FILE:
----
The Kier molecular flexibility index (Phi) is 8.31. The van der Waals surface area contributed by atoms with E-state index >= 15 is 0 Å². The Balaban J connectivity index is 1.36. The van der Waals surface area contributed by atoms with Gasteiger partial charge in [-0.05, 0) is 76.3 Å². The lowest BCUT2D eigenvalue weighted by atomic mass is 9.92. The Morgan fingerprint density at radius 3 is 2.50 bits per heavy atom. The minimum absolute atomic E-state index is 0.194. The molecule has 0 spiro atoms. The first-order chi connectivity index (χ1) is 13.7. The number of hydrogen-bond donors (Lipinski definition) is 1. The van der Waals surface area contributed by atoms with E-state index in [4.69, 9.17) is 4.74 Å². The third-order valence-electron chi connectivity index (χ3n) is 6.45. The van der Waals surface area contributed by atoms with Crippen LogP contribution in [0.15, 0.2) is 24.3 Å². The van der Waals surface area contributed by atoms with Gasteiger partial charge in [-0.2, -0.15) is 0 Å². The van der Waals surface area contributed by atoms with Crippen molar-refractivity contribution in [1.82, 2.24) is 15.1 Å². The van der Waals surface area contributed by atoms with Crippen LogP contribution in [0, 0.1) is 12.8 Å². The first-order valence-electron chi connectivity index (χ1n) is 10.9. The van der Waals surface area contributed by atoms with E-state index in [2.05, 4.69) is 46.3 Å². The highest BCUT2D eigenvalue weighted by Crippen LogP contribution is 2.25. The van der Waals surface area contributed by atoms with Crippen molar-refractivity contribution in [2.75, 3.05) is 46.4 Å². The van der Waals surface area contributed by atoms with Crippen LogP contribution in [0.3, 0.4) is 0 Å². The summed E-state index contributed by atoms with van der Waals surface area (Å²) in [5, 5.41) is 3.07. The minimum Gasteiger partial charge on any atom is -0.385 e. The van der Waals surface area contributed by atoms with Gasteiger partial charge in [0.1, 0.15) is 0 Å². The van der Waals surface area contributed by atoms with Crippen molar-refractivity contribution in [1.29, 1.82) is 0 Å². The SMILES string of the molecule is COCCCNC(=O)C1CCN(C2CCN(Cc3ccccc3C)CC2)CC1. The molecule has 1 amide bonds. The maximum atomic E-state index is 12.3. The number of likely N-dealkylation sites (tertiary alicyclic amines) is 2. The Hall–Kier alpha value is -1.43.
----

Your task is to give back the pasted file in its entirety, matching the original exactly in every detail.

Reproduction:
The Kier molecular flexibility index (Phi) is 8.31. The van der Waals surface area contributed by atoms with E-state index >= 15 is 0 Å². The Balaban J connectivity index is 1.36. The van der Waals surface area contributed by atoms with Gasteiger partial charge in [-0.05, 0) is 76.3 Å². The lowest BCUT2D eigenvalue weighted by atomic mass is 9.92. The Morgan fingerprint density at radius 3 is 2.50 bits per heavy atom. The minimum absolute atomic E-state index is 0.194. The molecule has 0 spiro atoms. The first-order chi connectivity index (χ1) is 13.7. The number of hydrogen-bond donors (Lipinski definition) is 1. The van der Waals surface area contributed by atoms with E-state index in [4.69, 9.17) is 4.74 Å². The third-order valence-electron chi connectivity index (χ3n) is 6.45. The van der Waals surface area contributed by atoms with Crippen LogP contribution in [0.15, 0.2) is 24.3 Å². The van der Waals surface area contributed by atoms with Gasteiger partial charge in [-0.2, -0.15) is 0 Å². The van der Waals surface area contributed by atoms with Crippen molar-refractivity contribution in [1.82, 2.24) is 15.1 Å². The van der Waals surface area contributed by atoms with Crippen LogP contribution in [0, 0.1) is 12.8 Å². The first-order valence-electron chi connectivity index (χ1n) is 10.9. The van der Waals surface area contributed by atoms with E-state index in [2.05, 4.69) is 46.3 Å². The highest BCUT2D eigenvalue weighted by Crippen LogP contribution is 2.25. The van der Waals surface area contributed by atoms with Crippen molar-refractivity contribution in [2.75, 3.05) is 46.4 Å². The van der Waals surface area contributed by atoms with Crippen LogP contribution in [0.3, 0.4) is 0 Å². The summed E-state index contributed by atoms with van der Waals surface area (Å²) in [5, 5.41) is 3.07. The minimum Gasteiger partial charge on any atom is -0.385 e. The van der Waals surface area contributed by atoms with Gasteiger partial charge in [0.1, 0.15) is 0 Å². The van der Waals surface area contributed by atoms with Crippen molar-refractivity contribution in [1.29, 1.82) is 0 Å². The SMILES string of the molecule is COCCCNC(=O)C1CCN(C2CCN(Cc3ccccc3C)CC2)CC1. The molecule has 1 amide bonds. The maximum atomic E-state index is 12.3. The number of likely N-dealkylation sites (tertiary alicyclic amines) is 2. The Hall–Kier alpha value is -1.43.